Laplace’s Théorie analytique des probabilitiés, which appeared in editions in 1812, 1814, and 1820, also deserves mention; for, as in his earlier work on mathematical probability (see Sections 4 and II) he included, especially in Book L part L treatments of the generating function in the form

rather than as what we now call the moment generating function of the distribution function of the discrete random variable t:

He also used a continuous analogue of (183),

which harks back to his (164), and at one point adapted his earlier (168) to define the then rather novel fractional derivative of y(x):

where i is not necessarily an integer (OC. VII, 86). He also used a continuous version of (184),

where an inverse transform is attempted (OC, VII, 136), and also in treating again the “Hermite polynomials’ (in Book 1L chapter 3). Various other of his earlier results were given an airing: in Book I, part 2, some Fourier integrals were evaluated, and’ the use of (164) and (165) in solving difference equations and in developing asymptotic theory was again dealt with. Laplace also made some use of characteristic functions for discrete distributions (for example, in Book I part I and Book II, chapter 4-and already in [1810b] at OC XII. 309 tor a uniform distribution).

However, the full relationship between mathematical probability and harmonic analysis does not seem to have been grasped at this time. For example, we now know that the distribution function of a sum of independent random variables is the convolution of the component distribution functions, and that the Laplace transform converts the convolution into the product of its transformed distributions; yet this was not shown, although Poisson was especially aware of the significance of convolutions in Fourier integral solutions of differential equations.12 Again, the existence of the integral in (185) is better secured by the use of complex variables in defining the characteristic function of f:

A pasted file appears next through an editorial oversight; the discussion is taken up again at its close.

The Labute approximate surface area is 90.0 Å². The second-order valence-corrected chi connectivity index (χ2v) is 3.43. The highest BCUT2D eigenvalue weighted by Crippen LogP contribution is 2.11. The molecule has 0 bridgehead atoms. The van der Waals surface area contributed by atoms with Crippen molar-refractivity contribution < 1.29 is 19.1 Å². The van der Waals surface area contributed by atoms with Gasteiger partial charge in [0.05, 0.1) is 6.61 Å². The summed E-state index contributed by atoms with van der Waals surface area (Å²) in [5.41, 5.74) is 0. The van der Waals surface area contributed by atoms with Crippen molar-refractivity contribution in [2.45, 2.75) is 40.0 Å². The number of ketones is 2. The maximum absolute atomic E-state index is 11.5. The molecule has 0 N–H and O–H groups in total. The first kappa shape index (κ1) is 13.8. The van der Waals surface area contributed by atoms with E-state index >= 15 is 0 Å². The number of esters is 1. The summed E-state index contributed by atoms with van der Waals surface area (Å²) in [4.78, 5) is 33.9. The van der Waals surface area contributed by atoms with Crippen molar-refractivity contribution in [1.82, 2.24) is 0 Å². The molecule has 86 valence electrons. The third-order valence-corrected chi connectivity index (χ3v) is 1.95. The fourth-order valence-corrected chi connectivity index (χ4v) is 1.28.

but this move had to wait for a time, although Cauchy was very adept at handling complex variable forms of the Fourier integral (178).13

Thus we see a number of opportunities that later generations were to grasp. It is appropriate here only to outline the later development of the Laplace transform, which has been our principal theme. The first systematic study of its basic properties was carried out in an 1820’s manuscript by Abel, first published in 1839:14 he started from generating functions, and noted the multivariate transform

Meanwhile, in 1833 Robert Murphy had taken the transform in the form

where ϕ is a rational function, and made explicit this formula for the inverse:15

It was the difficulty of finding a general formula for the inverse, as well as the difficulty of solving integral equations of any kind, that prevented the Laplace transform from revealing its power for so long;16Fourier’s quick success in obtaining his inverse transform (179) was crucial to the much more rapid development of his methods. It should be pointed out that when the phrase “Laplace transformation” is found in nineteenth–century mathematical literature, the reference is normally either to Laplace’s method of reducing partial differential equations or to his method of cascades (compare Sections 12 and 7 respectively). When progress did come, it was through the aid of Fourier analysis. For example, in 1859 Riemann converted the transform.

to a sum of Fourier sine and cosine integrals, and he inverted both, by means of the appropriate versions of (179), to end up with17